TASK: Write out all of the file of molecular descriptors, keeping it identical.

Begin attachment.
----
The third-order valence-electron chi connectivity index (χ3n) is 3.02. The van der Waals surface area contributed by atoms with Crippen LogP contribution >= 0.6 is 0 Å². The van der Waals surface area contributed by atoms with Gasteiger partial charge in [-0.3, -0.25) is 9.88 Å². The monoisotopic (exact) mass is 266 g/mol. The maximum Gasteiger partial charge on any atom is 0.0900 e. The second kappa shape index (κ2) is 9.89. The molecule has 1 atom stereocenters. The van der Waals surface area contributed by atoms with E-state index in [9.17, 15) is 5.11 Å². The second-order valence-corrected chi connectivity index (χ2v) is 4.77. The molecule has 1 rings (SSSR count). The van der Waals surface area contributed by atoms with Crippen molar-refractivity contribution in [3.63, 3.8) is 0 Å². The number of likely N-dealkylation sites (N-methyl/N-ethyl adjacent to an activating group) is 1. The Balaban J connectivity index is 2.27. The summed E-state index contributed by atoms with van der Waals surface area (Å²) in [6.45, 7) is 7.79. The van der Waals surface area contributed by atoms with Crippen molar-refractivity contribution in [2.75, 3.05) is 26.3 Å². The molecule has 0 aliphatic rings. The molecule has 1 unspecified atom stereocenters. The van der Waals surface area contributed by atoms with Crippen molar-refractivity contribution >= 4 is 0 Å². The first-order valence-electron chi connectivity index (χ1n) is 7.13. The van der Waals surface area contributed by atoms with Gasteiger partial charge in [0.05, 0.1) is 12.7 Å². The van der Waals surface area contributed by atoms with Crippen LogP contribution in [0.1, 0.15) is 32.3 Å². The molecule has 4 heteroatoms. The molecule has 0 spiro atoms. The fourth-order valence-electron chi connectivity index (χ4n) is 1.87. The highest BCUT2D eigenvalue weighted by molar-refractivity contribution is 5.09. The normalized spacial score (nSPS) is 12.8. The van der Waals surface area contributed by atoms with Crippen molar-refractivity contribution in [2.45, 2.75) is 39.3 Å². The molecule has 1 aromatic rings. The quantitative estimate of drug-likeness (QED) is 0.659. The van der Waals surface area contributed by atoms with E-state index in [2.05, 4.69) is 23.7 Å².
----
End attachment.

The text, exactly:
The third-order valence-electron chi connectivity index (χ3n) is 3.02. The van der Waals surface area contributed by atoms with Crippen LogP contribution >= 0.6 is 0 Å². The van der Waals surface area contributed by atoms with Gasteiger partial charge in [-0.3, -0.25) is 9.88 Å². The monoisotopic (exact) mass is 266 g/mol. The maximum Gasteiger partial charge on any atom is 0.0900 e. The second kappa shape index (κ2) is 9.89. The molecule has 1 atom stereocenters. The van der Waals surface area contributed by atoms with E-state index in [9.17, 15) is 5.11 Å². The second-order valence-corrected chi connectivity index (χ2v) is 4.77. The molecule has 1 rings (SSSR count). The van der Waals surface area contributed by atoms with Crippen molar-refractivity contribution in [3.63, 3.8) is 0 Å². The number of likely N-dealkylation sites (N-methyl/N-ethyl adjacent to an activating group) is 1. The Balaban J connectivity index is 2.27. The summed E-state index contributed by atoms with van der Waals surface area (Å²) in [6.45, 7) is 7.79. The van der Waals surface area contributed by atoms with Crippen molar-refractivity contribution in [2.75, 3.05) is 26.3 Å². The molecule has 0 aliphatic rings. The molecule has 1 unspecified atom stereocenters. The van der Waals surface area contributed by atoms with Crippen molar-refractivity contribution >= 4 is 0 Å². The first-order valence-electron chi connectivity index (χ1n) is 7.13. The van der Waals surface area contributed by atoms with Gasteiger partial charge in [0.05, 0.1) is 12.7 Å². The van der Waals surface area contributed by atoms with Crippen LogP contribution in [0.1, 0.15) is 32.3 Å². The molecule has 4 heteroatoms. The molecule has 0 spiro atoms. The fourth-order valence-electron chi connectivity index (χ4n) is 1.87. The highest BCUT2D eigenvalue weighted by molar-refractivity contribution is 5.09. The normalized spacial score (nSPS) is 12.8. The van der Waals surface area contributed by atoms with Crippen molar-refractivity contribution in [2.45, 2.75) is 39.3 Å². The molecule has 1 aromatic rings. The quantitative estimate of drug-likeness (QED) is 0.659. The van der Waals surface area contributed by atoms with E-state index in [2.05, 4.69) is 23.7 Å².